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The best kept secret in music


"Makin' Waves Awards"

Courier News' Entertainment Editor Bob Makin has named Spiraling Best
Group in his 17th annual Makin Waves Awards. The Dunellen-based
progressive-pop act also won Best Album for its "Challenging Stage" EP.


Staff Writer

The annual Makin Waves Awards, celebrating New Jersey's best independent
acts, may be 17, but I'm still the one that has to drive around a lot to
keep tabs on the New Jersey music scene. It's an endeavor I thoroughly
enjoy. Here's to makin' waves for many years to come.

Best Group: Spiraling ( The four-piece's progressive
pop never has sounded better on the impressive EP, "Challenging Stage,"
and its live show has become a top-notch mix of art and entertainment.

Best Male Artist: James Wells of Hello, Lovely (
Few folks work as hard or are as entertaining as former CleverHans
co-frontman James Wells, now leading his own group, Hello, Lovely.

Best Female Artist: Jody Joseph ( Not only is Jody
Joseph a good-rockin' mama, kind of like a suburban Janis Joplin, but
she's also a good soul, having raised thousands of dollars for charity
and organized several music mentorship events.

Best New Act: Readymade Breakup ( From the
dust of the great Blakes, comes this similar-sounding power-pop band,
whose mix of energetic keyboards, guitar crunch and vocal harmonies
sounds like a cross between Ben Folds and Jellyfish.

Best Album: Spiraling "Challenging Stage": Only four nuggets long, but
rich in proof that pop can be artistic and art can be accessible,
"Challenging Stage" is a tonic for commercial radio.

Best Song: Kathy Moser, "Windows on the World" ( the
wobbly but passionate Moser has much to say that's worth hearing,
particularly the touching 9/11 tune, "Windows on the World." The
heartbreaking cry for the unity that faded too soon after the tragedy
reasons, "An eye for an eye is going to leave us all in the dark, blind
to the truth ... Where are tad Earth's second disc for the esteemed
roots label Sugar Hill Records, features some of the best songwriting
Sheaffer has done for that group or one-time RCA recording act From Good

Best Live Act: Matt Angus Thing (www.mattangusthing. Com): This allstar
roots-rock outfit, featuring members of Angus, 90 Proof and the Harlem
Gospel Choir, has jammed with the likes of drummer Bernard Purdie,
Citizen Cope keyboardist John Ginty and Rock and Roll Hall of Famer
Levon Helm of The Band. But Matt Angus isn't about to rest on those
laurels. Instead, he recently recorded his solo debut CD with members of
Bob Dylan's band.

Best Metal/Hard Rock Act: Dillinger Escape Plan
(www.dillingerescapeplan. Com): In between touring the world, this
Morris County-base Relapse recording act won Best Metal Album for "Miss
Machine" at the Plug Awards, the Grammys of indie rock.

Best Modern Rock: Hero Pattern ( Two years ago,
Thursday won this award and look were it is now. Of course, I could have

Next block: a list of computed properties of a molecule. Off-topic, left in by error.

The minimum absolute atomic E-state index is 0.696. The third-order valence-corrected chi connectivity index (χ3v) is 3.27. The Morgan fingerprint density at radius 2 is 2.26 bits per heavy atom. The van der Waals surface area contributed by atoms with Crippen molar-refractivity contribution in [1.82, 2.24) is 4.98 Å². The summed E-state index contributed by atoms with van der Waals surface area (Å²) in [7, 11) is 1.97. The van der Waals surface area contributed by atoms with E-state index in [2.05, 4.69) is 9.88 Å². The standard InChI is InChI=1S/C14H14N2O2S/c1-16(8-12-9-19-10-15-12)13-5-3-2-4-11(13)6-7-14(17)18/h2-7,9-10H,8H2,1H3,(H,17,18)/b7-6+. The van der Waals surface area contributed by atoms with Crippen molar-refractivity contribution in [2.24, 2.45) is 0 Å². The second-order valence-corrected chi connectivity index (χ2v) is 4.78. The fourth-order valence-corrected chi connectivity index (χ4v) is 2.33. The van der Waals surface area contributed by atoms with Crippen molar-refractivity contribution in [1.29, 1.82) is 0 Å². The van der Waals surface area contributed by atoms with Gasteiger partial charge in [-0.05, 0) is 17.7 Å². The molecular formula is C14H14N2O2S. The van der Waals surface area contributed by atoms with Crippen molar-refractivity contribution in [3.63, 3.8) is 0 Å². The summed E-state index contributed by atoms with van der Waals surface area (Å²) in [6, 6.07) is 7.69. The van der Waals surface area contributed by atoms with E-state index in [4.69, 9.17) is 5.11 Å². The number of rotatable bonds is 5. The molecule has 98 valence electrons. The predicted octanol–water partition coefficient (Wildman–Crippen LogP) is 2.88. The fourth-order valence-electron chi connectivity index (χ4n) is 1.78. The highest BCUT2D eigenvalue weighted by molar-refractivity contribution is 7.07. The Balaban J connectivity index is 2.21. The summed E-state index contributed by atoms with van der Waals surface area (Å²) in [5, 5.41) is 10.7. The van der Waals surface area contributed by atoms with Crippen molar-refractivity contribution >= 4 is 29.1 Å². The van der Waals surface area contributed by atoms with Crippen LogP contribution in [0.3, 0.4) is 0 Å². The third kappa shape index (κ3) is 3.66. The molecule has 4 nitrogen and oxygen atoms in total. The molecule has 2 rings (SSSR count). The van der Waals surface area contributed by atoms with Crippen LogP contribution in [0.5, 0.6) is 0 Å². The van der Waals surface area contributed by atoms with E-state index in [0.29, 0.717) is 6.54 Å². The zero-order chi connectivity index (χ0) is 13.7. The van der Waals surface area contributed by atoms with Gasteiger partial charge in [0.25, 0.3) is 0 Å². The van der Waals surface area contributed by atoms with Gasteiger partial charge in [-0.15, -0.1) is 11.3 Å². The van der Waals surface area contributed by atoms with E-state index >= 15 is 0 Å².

had the foresight to name it Best Group. Anyway, with a nod to The
Beatything You Knew," helmed by Hot Rod Circuit's producer.

Best Classic Rock: Glen Burtnik ( Burtnik's
Beatlesque pop continues to please a nation of fans with "Welcome To
Hollywood," a European release that will CD the light of day
domestically if there's any justice in the world.

Best Roots Rock: Railroad Earth: With Todd Sheaffer's strong songs and
the group's draw-jopping chops, Railroad Earth's mix of bluegrass, jazz
and roots rock swings and charms like an angel at the front door of
music heaven.

Best Country: Michael Patrick & the Suburban Hillbillies
(www.michael-patrick. Net): The former World Within jamster has grown up
and formed an outfit that is on a mission to bring back roots, country
and Southern rock. Based on a solid debut CD and tasty live sets, they
seem to be succeeding.

Best Folk: Sharleen Leahey ( Central Jersey's
voice of peace released a strong debut CD. It's a shame that it's not
better promoted.

Best Blues Act: Peter Karp ( Whether picking tasty
licks, blowing bluesy riffs or singing real-life songs, Peter Karp makes
excellent music that deserves its place at John Prine's Oh Boy Records.

Best Jazz: Andrea Brachfeld ( This Central
Jersey-based Latin jazz flutist recently released her second indie CD
and racked up another year of well-deserved success.

Best Jam Band: Jones ( This jam 'n' groove unit
continues a New Brunswick tradition that has included Whole Earth
Ensemble, All God's Children, Mother Sound, Fatty Lumpkin, Barbuda and
Water. Jones' mix of funk, rap, dub, reggae and psychedelic rock
hopefully will blossom beyond its Rutgers following.

Best Producer: Anthony Krizan of Sonic Boom Studios: Krizan served up
impressive releases by the funky roots-rock outfit Primitive Soul and
his own band, Amfibian, featuring Phish lyricist Tom Marshall.

Tsunami Award: Gordon Brown, Barry Dorsey and Erin Maura Wells of All
Hour Entertainment ( for such wonderful productions as
Writers in the Raw ( and Artist Is a Verb
(, and Starland Ballroom (www. for promoting and presenting New Jersey music acts
so well, particularly its sold-out series of homecoming shows during
winter break from high school and college that featured Senses Fail,
Midtown, Thursday, Dillinger Escape Plan, Catch 22, Socratic, The Early
November and My Chemical Romance, and its many tsunami aid benefits,